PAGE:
expenditure further in the third quarter
"The surplus of the financial account of the balance
of payments exceeded by a considerable margin the absolute
value of the deficit on the current account, raising
the countrys international reserve holdings to
their highest level ever."
The Bulletin goes on to note other positive developments
the "expansion of (electricity
services to the rural areas of the country";
"the (further) development of housing infrastructure"
"higher real household income and the reduced personal
"the ongoing buoyancy of the telecommunications
subsector where the expansion in the cellular network
and Internet activity continued, along with the expansion
of telephone services to previously under-serviced areas";
"developments (in real final consumption expenditure
by general government)
consistent with governments
resolve to rein in government spending as part of a
broader strategy that will create an environment conducive
to enhanced economic growth and job creation";
"public corporations increased their capital spending
as part of modernising strategies ahead of the expected
increase in private-sector participation in these businesses
government increased its capital outlays somewhat, mainly
in the form of higher spending on roads infrastructure";
"Gross saving by general government, which turned
from dissaving to positive saving for the first time
in almost a decade in the second quarter of 2000, remained
positive in the third quarter";
and, "an acceleration in the growth in real output
per worker in the formal non-agricultural sectors from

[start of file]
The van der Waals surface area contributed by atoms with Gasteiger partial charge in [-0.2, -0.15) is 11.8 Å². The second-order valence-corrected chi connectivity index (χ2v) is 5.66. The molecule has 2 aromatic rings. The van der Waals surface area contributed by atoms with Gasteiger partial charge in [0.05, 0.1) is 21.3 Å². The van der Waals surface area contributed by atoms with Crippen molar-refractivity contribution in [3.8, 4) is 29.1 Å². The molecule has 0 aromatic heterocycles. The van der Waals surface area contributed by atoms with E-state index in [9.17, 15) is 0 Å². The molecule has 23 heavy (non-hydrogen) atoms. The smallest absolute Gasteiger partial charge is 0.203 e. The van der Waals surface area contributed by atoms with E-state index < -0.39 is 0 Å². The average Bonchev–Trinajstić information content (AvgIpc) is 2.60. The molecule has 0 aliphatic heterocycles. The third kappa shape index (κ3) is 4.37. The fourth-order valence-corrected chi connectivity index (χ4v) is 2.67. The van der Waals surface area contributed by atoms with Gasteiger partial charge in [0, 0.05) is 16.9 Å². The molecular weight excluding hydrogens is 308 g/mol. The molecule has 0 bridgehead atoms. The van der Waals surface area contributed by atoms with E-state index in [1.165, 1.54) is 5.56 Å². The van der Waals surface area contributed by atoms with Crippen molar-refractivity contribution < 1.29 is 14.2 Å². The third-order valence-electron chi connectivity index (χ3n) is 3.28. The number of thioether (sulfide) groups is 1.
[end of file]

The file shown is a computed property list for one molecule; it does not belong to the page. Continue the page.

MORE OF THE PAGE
a year-on-year rate of 2,4 per cent in the first quarter
of 1999 to 6,5 per cent in the first and second quarters
The foreign trade surplus as at December 2000 was a
record R9 billion.
The consumer inflation rate was 5.3 per cent in the
year 2000, compared to 15.3 per cent in 1991.
Reflecting the truth of real increased business confidence,
Nedcors register of capital projects of more than
R20 million showed an increase from R22 billion in 1999
to R48 billion last year.
Furthermore, the current decline in yields on government
bonds to record lows, while the share market is approaching
its record highs, show that the financial markets have
confidence in the governments fiscal policy, the
monetary policy of the Reserve Bank and the ability
of South African business and our citizens to deliver
a better life for all.
Our country jumped 14 places in the World Economic
Forums Global Competitiveness Report 2000, rising
from 47 out of 49 countries surveyed in 1999 to 33 out
of 59 in last years report.
The overall situation on our Continent also continued
to improve, marked by such important events as the elections